Dear Coach Ruis,
I have discovered the secret to shooting small groups for me. All I have to do is ensure that I expand after full draw. I realized this a couple months ago, but I overdid it and tore my rotator cuff. How can I get the benefits of expansion without excessively straining my rotator cuff? Rather, how much expansion should I do and how do I know when I should stop expanding?
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This student is a Barebow Recurve and archer and, for those of you on the compound side, the “expansion” is a euphemism for the compound term “back tension” which is a euphemism itself. I can remember a while back when, in compound circles, someone would use the term “back tension” and everyone would respond with “What’s that?” The idea of engaging the back muscles to draw the string of a bow has been around for at least 500 years, but our communication on these topics has been so poor, that generations of archers have had to learn this as if it were recently discovered. <sigh>
The “expansion” is really just the use of the back muscles to swing the rear shoulder around toward the spine so that the shoulder line ends up pointing at the bow. (These are the same muscles we use to expand our chests, hence the source of the term.) This shoulder alignment is required to make the now famous “archer’s triangle.” This flexing of the muscles in the middle of the upper back continues through the release with no let up. To make sure that it happens that way, most recurve archers continue that action all the way to the end of the shot (1-2 s past release). This, in no way, should involve the rotator cuff of your bow arm and only slightly affects the one in your draw/string arm. The purpose of the rotator cuff is to stabilize the upper arm bone’s position vis-à-vis the shoulder socket (which is part of the scapula). Only if these bones are poorly aligned do the rotator cuff muscles get invoked significantly.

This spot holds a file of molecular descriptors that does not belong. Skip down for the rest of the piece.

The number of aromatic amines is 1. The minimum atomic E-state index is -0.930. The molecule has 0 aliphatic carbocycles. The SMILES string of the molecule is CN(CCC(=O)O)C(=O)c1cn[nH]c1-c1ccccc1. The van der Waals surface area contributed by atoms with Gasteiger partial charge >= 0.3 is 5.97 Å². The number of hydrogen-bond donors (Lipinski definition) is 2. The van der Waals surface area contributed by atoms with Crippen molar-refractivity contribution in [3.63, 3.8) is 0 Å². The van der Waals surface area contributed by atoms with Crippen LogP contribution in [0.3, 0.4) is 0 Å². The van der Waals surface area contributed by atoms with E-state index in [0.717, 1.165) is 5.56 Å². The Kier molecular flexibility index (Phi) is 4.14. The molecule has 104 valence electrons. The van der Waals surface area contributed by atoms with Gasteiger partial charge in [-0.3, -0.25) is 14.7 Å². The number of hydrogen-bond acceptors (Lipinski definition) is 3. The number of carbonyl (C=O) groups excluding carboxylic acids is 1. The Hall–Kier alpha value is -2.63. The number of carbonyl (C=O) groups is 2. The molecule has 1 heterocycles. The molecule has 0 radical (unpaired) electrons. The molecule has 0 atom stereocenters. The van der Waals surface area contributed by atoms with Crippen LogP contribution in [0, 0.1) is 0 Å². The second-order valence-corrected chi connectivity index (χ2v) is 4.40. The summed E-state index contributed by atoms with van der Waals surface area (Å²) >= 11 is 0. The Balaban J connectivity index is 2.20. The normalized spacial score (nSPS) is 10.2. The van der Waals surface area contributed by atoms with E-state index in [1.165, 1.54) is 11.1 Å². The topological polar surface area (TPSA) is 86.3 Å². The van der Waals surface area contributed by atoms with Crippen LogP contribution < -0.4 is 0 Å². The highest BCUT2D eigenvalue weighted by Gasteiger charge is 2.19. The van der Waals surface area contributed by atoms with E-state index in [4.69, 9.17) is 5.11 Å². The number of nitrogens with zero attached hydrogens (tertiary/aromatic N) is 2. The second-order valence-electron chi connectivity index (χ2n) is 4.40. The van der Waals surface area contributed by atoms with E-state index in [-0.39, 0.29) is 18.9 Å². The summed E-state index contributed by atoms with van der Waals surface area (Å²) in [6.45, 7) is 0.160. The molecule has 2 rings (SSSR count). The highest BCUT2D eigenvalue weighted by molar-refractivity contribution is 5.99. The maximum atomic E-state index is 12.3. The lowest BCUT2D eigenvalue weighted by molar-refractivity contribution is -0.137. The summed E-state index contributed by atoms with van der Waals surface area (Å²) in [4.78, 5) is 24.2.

At full draw, you should only have a small amount of movement in that direction left (see my former post on range of motion), so little should happen because of that (unless things are out of alignment in the first place). When the loose of the string occurs, though, the entire weight of the bow must be borne by the bow arm alone (prior to that it could be supporting as little as 50% of the weight of the bow) and if there is any misalignment there, a problem could develop.
Now, and of course, this doesn’t address the myriad things archers do post release. If this phase is done correctly, the shoulders squeeze a little closer together in your back and your draw hand moves back a couple of inches (finishing with the draw/string fingers under your ear). If your hand finishes in any other place, then you did something that was neither necessary nor effective. Paying attention to your body position post release is an essential skill for archers: you can decipher all kinds of things about how your body was aligned at full draw from where the bits and pieces ended up later.
PS How come I get all of these questions from recurve archers? Are there any compound archers out there? Steve
PPS I know that I just opened myself up to all kinds of snide comments about compound archers; please restrain yourself.